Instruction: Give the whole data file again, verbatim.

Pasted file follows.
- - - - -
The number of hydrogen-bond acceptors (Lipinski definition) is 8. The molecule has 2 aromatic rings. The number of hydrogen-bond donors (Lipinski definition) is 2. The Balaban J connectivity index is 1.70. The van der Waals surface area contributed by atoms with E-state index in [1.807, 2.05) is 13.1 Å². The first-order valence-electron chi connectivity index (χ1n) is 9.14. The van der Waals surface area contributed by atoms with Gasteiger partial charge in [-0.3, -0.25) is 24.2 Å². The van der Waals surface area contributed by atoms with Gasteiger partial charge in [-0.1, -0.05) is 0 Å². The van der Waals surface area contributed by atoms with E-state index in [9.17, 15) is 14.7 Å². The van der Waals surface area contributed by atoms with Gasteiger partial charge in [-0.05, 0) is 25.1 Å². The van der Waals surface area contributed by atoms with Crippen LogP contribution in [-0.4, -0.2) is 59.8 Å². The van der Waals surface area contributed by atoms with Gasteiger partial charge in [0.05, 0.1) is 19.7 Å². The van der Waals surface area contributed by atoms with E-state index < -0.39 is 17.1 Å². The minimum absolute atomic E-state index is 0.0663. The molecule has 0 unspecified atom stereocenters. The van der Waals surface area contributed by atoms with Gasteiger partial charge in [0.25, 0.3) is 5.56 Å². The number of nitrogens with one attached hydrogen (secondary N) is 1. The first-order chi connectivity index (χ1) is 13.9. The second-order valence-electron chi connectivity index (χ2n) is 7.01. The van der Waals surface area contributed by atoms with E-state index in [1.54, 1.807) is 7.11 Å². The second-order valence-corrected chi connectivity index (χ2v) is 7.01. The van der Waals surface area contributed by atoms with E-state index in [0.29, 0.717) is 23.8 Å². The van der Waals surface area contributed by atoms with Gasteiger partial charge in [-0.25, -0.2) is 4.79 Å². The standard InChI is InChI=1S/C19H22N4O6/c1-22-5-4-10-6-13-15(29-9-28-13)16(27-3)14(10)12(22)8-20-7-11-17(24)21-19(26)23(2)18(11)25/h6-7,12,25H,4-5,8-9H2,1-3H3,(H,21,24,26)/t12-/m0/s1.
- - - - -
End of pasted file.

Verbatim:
The number of hydrogen-bond acceptors (Lipinski definition) is 8. The molecule has 2 aromatic rings. The number of hydrogen-bond donors (Lipinski definition) is 2. The Balaban J connectivity index is 1.70. The van der Waals surface area contributed by atoms with E-state index in [1.807, 2.05) is 13.1 Å². The first-order valence-electron chi connectivity index (χ1n) is 9.14. The van der Waals surface area contributed by atoms with Gasteiger partial charge in [-0.3, -0.25) is 24.2 Å². The van der Waals surface area contributed by atoms with Gasteiger partial charge in [-0.1, -0.05) is 0 Å². The van der Waals surface area contributed by atoms with E-state index in [9.17, 15) is 14.7 Å². The van der Waals surface area contributed by atoms with Gasteiger partial charge in [-0.05, 0) is 25.1 Å². The van der Waals surface area contributed by atoms with Crippen LogP contribution in [-0.4, -0.2) is 59.8 Å². The van der Waals surface area contributed by atoms with Gasteiger partial charge in [0.05, 0.1) is 19.7 Å². The van der Waals surface area contributed by atoms with E-state index < -0.39 is 17.1 Å². The minimum absolute atomic E-state index is 0.0663. The molecule has 0 unspecified atom stereocenters. The van der Waals surface area contributed by atoms with Gasteiger partial charge in [0.25, 0.3) is 5.56 Å². The number of nitrogens with one attached hydrogen (secondary N) is 1. The first-order chi connectivity index (χ1) is 13.9. The second-order valence-electron chi connectivity index (χ2n) is 7.01. The van der Waals surface area contributed by atoms with E-state index in [1.54, 1.807) is 7.11 Å². The second-order valence-corrected chi connectivity index (χ2v) is 7.01. The van der Waals surface area contributed by atoms with E-state index in [0.29, 0.717) is 23.8 Å². The van der Waals surface area contributed by atoms with Gasteiger partial charge in [-0.25, -0.2) is 4.79 Å². The standard InChI is InChI=1S/C19H22N4O6/c1-22-5-4-10-6-13-15(29-9-28-13)16(27-3)14(10)12(22)8-20-7-11-17(24)21-19(26)23(2)18(11)25/h6-7,12,25H,4-5,8-9H2,1-3H3,(H,21,24,26)/t12-/m0/s1.